Another point. Freedom of SPEECH, not freedom of HEARING. If code is speech, then what these people are asking for it to be able to hear it, regardless if the speaker wanted them to. Problem is, first amendment doesn't cover hearing, it covers speech.
    People need to make a living. Some of them do this by writing code, while others make hamburgers. We don't live in a society where everything is free, why pretend we do? That society, the communist's dream utopia, only exists in star trek
  • Give an example of speech that does not convey information, and is still meaningful.

    Well, there is the famously desirable attribute of art, "purposiveness without purpose." Carefully crafted with no obvious job beyond being carefully crafted, in other words (I think...). "Jaberwocky," is, of course, a good example.

    Music and the visual arts are full of meaningful things that don't convey information. It's hard to do with language because language is arguably supposed to convey information. "Jabberwocky" is a deliberate stunt that is perhaps an exception to the rule.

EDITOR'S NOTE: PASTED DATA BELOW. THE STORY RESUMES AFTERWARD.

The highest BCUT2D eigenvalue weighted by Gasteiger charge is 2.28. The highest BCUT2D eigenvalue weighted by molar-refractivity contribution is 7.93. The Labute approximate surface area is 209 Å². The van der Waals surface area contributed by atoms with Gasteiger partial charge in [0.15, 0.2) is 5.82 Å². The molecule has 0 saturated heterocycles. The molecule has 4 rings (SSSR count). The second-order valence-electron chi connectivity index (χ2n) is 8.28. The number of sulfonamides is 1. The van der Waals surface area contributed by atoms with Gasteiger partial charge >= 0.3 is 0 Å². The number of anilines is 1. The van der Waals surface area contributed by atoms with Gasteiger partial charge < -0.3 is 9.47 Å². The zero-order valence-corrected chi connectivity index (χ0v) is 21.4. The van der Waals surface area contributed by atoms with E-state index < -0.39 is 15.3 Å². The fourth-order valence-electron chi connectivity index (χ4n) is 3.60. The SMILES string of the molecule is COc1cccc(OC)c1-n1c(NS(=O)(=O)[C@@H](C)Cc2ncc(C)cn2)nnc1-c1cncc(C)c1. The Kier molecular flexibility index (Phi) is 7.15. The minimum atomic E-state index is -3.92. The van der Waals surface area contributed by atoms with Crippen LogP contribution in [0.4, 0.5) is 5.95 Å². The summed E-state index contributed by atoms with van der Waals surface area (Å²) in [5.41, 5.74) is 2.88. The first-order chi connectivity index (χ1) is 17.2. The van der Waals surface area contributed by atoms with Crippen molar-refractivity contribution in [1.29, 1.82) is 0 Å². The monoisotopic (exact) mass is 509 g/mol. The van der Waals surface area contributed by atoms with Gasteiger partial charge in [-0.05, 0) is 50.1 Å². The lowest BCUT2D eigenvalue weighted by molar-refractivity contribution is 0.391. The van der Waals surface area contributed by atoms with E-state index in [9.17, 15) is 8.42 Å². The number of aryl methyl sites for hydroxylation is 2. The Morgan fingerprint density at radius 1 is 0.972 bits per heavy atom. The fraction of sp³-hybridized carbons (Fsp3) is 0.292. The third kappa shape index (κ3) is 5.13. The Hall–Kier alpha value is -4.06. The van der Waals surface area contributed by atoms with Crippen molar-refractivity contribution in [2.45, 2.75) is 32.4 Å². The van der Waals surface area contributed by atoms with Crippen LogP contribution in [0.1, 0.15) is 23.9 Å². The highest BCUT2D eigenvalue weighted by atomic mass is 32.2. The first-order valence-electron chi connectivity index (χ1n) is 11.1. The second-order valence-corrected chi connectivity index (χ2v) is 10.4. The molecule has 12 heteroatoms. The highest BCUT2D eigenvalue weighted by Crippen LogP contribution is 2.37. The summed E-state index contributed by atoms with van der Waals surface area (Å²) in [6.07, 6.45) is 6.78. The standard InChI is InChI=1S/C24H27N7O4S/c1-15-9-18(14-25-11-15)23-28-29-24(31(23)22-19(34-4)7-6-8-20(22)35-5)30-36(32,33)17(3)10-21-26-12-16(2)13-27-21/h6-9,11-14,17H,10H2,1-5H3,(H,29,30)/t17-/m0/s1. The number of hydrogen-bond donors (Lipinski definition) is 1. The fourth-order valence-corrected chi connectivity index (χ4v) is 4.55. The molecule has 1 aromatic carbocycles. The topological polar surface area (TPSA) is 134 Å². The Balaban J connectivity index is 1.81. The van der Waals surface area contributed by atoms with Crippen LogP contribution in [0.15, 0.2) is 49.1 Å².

On the other hand, Shakespeare, Chaucer, and, say, Danielle Steel have all produced, using language, works that are in some way meaningful, but you couldn't really call them informative -- they're ficiton, after all. "Esmerelda stared into Greg's deep, soulful eyes," could be informative, but if it never happened, what then?

    If you'd reply to that question that the language is expressing what the author imagined, then I have to fall back on "Jabberwocky" and ask what you think of it. Does it convey information after all? Is it meaningful?

  • I don't think source code is any more a form of speech than a recipe for a cake, a set of instructions to make a bomb, or a to-do list to get one through a day.

    Is this supposed to be sarcasm? I've always thought recipes were free speech!!!

    ---

  • I think I can give more support to the argument against computer code being a "device".

    A computer language, as you rightly said, is a formal language for specifying computational processes/algorithms. And in this connection, it must be pointed out that algorithms exist independently of the existence of computers to execute them.